“The ERISA civil enforcement mechanism is one of those provisions with such ‘extraordinary pre-emptive power' that it ‘converts an ordinary state common law complaint into one stating a federal claim for purposes of the well-pleaded complaint rule.'” Franciscan Skemp Healthcare, 538 F.3d at 596 (brackets omitted) (quoting Davila, 542 U.S. at 209). Davila establishes a two-step test used to decide whether ERISA completely preempts a state law claim. Studer, 867 F.3d at 724. “[A] state-law claim is completely preempted (1) ‘if an individual, at some point in time, could have brought his claim under' ERISA's expansive civil enforcement mechanism-ERISA § 502(a)(1)(B), 29 U.S.C. § 1132(a)(1)(B)-and (2) ‘where there is no other independent legal duty that is implicated by a defendant's actions.'” Id. (quoting Davila, 542 U.S. at 210).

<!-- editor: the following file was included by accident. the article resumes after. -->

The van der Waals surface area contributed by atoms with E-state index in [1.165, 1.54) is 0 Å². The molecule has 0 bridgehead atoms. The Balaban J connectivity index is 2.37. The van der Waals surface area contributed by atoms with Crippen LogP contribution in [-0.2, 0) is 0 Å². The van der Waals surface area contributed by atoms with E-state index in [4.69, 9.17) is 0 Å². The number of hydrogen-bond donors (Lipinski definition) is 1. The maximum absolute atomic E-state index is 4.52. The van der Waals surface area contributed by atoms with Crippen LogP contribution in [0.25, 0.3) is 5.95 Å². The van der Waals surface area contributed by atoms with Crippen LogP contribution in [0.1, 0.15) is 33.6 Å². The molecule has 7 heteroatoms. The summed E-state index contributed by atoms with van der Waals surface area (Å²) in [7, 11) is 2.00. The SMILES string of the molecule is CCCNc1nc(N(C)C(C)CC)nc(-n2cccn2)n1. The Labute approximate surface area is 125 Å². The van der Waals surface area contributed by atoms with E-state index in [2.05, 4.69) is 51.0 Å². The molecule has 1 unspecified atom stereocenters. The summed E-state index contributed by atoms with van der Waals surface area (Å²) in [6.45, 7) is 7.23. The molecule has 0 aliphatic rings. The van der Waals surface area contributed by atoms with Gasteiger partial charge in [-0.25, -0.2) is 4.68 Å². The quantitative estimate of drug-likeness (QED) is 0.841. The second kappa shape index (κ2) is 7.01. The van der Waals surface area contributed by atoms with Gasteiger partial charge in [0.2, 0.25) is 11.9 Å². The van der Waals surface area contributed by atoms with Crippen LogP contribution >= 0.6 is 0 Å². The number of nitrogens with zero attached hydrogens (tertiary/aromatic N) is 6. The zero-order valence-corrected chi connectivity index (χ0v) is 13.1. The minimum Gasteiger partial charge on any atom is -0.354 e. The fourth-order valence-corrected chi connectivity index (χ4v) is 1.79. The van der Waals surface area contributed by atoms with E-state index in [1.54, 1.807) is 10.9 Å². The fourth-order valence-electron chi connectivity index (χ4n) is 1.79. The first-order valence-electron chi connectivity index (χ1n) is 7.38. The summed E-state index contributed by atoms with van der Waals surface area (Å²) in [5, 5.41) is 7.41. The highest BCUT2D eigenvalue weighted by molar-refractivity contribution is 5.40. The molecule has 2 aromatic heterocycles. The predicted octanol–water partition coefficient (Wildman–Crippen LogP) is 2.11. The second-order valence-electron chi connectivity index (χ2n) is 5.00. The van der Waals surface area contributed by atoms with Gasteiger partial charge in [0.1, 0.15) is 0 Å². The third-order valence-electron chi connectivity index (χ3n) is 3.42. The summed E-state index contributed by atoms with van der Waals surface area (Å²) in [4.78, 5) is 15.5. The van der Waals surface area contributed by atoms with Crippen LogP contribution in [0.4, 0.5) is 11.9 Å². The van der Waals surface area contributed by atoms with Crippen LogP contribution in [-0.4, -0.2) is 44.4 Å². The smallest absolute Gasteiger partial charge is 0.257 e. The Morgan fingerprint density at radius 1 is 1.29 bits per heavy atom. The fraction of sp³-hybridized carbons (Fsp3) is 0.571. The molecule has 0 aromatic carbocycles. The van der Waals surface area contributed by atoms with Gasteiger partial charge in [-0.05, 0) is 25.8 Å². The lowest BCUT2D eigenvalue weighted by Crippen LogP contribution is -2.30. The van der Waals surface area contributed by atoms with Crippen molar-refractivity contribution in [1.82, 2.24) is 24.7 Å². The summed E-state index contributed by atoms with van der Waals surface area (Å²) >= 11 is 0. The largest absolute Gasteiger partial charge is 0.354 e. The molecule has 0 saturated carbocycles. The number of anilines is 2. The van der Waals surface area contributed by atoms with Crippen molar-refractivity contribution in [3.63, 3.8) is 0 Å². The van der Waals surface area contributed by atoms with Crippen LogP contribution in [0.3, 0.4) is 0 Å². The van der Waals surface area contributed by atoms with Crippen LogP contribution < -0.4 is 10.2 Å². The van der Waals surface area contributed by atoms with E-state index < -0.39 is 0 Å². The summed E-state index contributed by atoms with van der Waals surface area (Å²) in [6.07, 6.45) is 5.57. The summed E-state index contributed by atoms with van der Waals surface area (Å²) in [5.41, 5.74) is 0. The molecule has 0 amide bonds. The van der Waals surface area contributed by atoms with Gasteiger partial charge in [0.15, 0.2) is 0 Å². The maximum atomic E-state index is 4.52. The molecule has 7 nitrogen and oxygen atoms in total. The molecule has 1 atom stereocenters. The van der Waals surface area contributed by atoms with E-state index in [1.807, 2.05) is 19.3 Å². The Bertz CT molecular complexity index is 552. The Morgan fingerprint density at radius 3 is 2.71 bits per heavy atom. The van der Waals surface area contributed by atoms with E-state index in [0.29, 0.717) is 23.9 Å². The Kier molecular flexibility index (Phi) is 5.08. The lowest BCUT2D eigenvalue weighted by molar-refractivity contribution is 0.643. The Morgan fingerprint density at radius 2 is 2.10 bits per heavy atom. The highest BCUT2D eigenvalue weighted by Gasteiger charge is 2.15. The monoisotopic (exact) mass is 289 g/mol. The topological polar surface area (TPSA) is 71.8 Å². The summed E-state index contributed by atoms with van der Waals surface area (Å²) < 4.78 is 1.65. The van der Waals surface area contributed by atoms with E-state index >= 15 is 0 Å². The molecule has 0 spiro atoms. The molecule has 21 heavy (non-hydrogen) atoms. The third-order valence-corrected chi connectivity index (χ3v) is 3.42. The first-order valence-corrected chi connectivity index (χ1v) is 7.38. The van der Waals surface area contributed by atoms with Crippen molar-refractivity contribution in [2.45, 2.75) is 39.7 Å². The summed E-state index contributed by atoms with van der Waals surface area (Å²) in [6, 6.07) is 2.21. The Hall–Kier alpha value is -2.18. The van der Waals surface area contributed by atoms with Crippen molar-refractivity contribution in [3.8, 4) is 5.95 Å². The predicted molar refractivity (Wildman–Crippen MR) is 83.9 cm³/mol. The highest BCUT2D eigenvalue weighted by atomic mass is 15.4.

To determine whether Stanford could have brought its state law claims under ERISA, the court begins with the text of ERISA's civil enforcement provision in § 502(a)(1)(B). That provision authorizes a plan “participant or beneficiary” to bring suit “to recover benefits due to him under the terms of his plan, to enforce his rights under the terms of the plan, or to clarify his rights to future benefits under the terms of the plan.” 29 U.S.C. § 1132(a)(1)(B). Stanford leads with its argument that it is not suing to recover benefits due under the plan, to enforce plan rights, or to determine rights to future benefits under the plan's terms. Stanford maintains that it is bringing non-preempted “rate claims” as a provider of medical services rather than as a plan participant or beneficiary. See Mot. to Remand 7-10.